(Bloomberg) — Disgruntled customers don’t sit on hold anymore. They text and Zoom and Whatsapp and web chat and email, and they don’t want to wait 72 hours for a response. For MessageBird, the Dutch software company that helps clients make sense of the deluge, that’s meant a surge in sales and plans for an initial public offering.
Robert Vis, MessageBird’s 36-year-old founder and chief executive officer, said there’s been a fundamental shift in the enterprise communications industry, away from the calls and emails that made up customer inquiries in the past to a proliferation of apps. It’s been driven by on-demand digital businesses, such as Uber Technologies Inc. and Airbnb Inc., and the growth of cloud-based tools such as those from Slack Inc. MessageBird is on track to grow by 50% to about 300 million euros ($337 million) this year, he said.
“We’re working with bankers and my CFO has the directive to IPO in 12 months,” Vis said in an interview. “As a company ten years in, we should be able to IPO.” He added that there’s no specific timing for the potential share offering, and the plans would remain under review.
Few companies have been brave enough to try their luck on the stock market in an IPO since coronavirus lockdowns threatened economies around the world. European companies have raised about $5.8 billion in 2020 so far, down 35% from the same time last year, according to data compiled by Bloomberg. But some businesses have come out stronger.
MessageBird’s listing would be following larger U.S. competitor Twilio Inc., which is now valued at about $30 billion four years after it listed with a $1.23 billion market value. Twilio’s share price has roughly doubled during the Covid-19 crisis due to a surge in demand for its products by companies depending on online services like WhatsApp and Zoom to resolve consumer complaints as stores sit vacant.
In an August report, Gartner analysts described the communications-platform-as-a-service market as “experiencing a gold rush.” MessageBird and Twilio let companies add a few lines of code to their app or website that allows customers to text, email or call-in their questions to support teams. When they work best, the tools are all but invisible to end users.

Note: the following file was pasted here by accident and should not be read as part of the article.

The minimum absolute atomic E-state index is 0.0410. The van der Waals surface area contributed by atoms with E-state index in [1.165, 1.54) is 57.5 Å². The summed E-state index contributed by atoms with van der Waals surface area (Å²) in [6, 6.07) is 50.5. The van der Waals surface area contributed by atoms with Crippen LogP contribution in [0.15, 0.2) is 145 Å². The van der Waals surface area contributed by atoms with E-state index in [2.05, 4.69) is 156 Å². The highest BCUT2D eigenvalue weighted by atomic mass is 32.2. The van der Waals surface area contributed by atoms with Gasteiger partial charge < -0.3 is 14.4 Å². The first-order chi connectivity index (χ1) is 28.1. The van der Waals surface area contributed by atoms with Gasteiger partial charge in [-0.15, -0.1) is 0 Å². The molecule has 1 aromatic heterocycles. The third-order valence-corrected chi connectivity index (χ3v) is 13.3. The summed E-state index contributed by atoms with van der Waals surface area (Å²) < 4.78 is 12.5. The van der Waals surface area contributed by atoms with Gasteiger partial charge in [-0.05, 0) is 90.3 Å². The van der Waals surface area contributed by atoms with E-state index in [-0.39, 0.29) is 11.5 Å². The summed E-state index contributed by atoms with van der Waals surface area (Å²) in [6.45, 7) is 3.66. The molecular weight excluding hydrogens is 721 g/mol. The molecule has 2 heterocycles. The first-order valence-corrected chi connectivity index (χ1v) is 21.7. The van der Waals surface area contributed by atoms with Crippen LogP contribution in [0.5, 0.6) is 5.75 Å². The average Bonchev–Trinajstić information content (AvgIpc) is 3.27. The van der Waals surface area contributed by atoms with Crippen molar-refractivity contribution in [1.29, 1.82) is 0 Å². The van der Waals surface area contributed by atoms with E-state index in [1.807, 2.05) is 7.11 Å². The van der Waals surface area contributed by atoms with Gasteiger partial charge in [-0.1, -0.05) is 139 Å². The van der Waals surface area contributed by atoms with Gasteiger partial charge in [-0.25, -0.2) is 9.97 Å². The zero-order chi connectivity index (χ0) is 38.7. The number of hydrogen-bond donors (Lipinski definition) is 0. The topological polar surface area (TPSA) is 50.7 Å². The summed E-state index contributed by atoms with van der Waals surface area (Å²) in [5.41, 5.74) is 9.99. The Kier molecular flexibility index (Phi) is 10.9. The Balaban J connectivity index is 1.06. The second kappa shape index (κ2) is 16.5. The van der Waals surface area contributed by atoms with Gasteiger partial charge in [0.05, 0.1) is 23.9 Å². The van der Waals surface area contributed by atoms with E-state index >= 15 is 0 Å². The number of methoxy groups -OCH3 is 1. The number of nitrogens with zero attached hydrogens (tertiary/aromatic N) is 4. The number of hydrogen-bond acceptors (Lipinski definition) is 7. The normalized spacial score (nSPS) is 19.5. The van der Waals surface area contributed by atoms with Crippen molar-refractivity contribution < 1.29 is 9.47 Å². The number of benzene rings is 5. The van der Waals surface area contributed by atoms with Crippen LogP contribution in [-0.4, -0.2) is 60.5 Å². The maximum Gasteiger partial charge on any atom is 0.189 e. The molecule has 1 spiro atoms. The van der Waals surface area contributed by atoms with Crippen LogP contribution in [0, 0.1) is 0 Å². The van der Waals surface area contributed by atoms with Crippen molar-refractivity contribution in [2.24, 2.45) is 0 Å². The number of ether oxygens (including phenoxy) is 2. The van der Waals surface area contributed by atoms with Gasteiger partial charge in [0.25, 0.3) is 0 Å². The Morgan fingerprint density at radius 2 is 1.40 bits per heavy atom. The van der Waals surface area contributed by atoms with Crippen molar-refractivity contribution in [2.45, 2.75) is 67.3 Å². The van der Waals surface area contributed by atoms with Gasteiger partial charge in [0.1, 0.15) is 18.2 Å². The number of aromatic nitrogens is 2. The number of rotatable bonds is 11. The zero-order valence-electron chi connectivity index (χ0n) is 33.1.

MessageBird in addition makes sure that, no matter what platform they use, a business’s customer isn’t having to repeat security phrases or explain their inquiry to multiple support agents. It also works directly with mobile-phone carriers to help businesses equip themselves for sending two-factor authentication codes and one-time passwords to their users, among other functions.
“It’s not as simple as just being on WhatsApp. That’s the easy part,” Vis said. “The hard part is how do you completely integrate it into your workflows and then shift over your very, very expensive legacy channels onto these messaging platforms?”
On the agent side, integrations with products from Salesforce.com Inc. and Slack mean it’s possible for a business to acquire a new customer, answer questions and make sales without leaving MessageBird’s software. Moves by the likes of Facebook Inc., Alphabet Inc.’s Google, Apple Inc. and also Shopify Inc. to blend and expand their messaging and payment products only increases the market opportunity for companies like MessageBird, Vis said.
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Vis founded the company in 2011 after he sold his micropayments business, Zaypay. Amsterdam-based MessageBird now has about 350 employees in 21 cities, and additional offices in Singapore, San Francisco, Sydney and Bogota.
The company isn’t profitable, and expects losses to be in the “low single-digit millions” this year, but Vis said he’s been an “extremely careful, bootstrapped founder” and MessageBird’s consistent year-on-year growth was a more important measure of the company’s health.
“We grew to 100 million euros with no outside funding and no outside investor whatsoever,” he said. Since then, MessageBird’s raised about $100 million from venture capital investors such as Atomico, Accel and Y-Combinator.
Coming from the Netherlands gives MessageBird unique advantages against its bigger rivals, Vis says. “Here, you have to stay global from day one because we’re a small country. So our view has really been on the world, not just the Netherlands or Europe.”
The company uses artificial intelligence to translate messages in different languages and lets people pay in their local currency, he said.
“Everybody wants to live in a messaging-first world,” Vis said. “I think that’s the key. Messaging is just, by all stats, a more efficient way to communicate with a business for marketing, for sales, for support.”
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